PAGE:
A spin-off of the experience was the opportunity to observe life in the wards and intensive care units of two hospitals. Apart from admiring the overall sense of professionalism, compassion, dedication and plain hard work of the medical staff, I was also struck by their ethic composition. The wards and intensive care units were staffed by a bewildering mixture of veteran Israelis (ultra-orthdox, orthodox, traditional and secular) Russian and other immigrants and Arabs. There aren't many work places in Israel where one sees these different ethnic and religious groups working together, let alone working cheerily together as a team. Nor are there numerous situations in which a Jew and and Arab would be sharing adjacent beds. But if Jews and Arabs rarely mix when they are in good health, sickness and accidents throw them together willy-nilly, imposing co-existence.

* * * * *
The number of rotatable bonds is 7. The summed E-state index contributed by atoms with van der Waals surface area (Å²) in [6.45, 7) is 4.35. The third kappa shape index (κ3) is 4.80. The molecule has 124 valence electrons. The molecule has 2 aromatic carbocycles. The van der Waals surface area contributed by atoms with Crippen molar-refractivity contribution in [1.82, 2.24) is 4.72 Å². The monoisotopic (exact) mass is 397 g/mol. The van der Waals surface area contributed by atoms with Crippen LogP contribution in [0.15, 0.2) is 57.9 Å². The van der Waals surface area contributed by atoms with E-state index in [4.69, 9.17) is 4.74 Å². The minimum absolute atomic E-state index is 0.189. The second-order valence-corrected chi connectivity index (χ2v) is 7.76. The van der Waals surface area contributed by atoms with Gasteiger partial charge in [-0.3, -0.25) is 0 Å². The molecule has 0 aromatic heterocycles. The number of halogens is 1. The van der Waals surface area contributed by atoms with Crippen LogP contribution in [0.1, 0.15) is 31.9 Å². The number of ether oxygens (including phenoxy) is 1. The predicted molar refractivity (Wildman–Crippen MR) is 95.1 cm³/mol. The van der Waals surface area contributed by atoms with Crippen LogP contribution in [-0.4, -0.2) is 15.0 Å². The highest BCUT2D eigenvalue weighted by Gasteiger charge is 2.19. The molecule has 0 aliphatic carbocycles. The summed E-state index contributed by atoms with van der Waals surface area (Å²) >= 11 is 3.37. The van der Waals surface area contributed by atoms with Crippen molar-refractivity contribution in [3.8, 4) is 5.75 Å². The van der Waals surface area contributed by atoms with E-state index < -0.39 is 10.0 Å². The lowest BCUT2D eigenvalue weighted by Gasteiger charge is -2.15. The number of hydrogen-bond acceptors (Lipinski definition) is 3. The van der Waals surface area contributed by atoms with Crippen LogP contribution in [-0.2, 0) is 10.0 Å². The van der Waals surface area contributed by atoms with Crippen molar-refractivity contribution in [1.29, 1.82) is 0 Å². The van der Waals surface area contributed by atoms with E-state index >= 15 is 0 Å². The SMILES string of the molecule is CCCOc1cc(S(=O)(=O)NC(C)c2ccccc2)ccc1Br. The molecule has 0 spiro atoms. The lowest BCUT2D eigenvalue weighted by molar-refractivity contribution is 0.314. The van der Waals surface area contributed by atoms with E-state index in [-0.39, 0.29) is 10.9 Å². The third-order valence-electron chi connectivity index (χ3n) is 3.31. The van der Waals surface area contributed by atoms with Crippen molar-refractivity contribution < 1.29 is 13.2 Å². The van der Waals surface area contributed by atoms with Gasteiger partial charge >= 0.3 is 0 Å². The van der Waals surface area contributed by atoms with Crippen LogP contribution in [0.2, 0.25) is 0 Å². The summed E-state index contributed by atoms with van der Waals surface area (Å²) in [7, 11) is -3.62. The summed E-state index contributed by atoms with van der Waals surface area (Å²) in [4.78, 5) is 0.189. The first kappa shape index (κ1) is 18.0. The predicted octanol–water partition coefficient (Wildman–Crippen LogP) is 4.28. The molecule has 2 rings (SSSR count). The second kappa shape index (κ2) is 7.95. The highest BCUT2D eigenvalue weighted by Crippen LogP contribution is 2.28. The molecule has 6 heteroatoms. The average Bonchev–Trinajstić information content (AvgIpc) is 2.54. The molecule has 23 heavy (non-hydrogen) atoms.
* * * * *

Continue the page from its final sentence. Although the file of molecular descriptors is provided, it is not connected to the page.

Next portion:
It's not utopian. There are more Arab and Ethiopian-Jewish orderlies than Russian or veteran ones; the nurses are mainly Russian or Arab and the doctors tend to be 'Israeli' but I did talk to at least one Arab doctor. And in rare case of an Arab -Israel attaining a senior medical position, Dr. Masad Barhoum, was recently appointed the new director of the Western Galilee Hospital-Nahariya, which makes him responsible for a catchment area of half a million people.
Populist politicians like Avigdor Lieberman or Bibi Netanyahu occasionally tell the media that the main threat facing the country is the internal "demographic" threat posed by Israel's Arabs. If, heaven forbid, an accident should befall them, while, say, electioneering in the western Galilee, it might be an instructive experience for them to be washed by an Arab orderly or to be operated on by a mixed Arab-Jewish team under the supervision of Dr. Barhoum.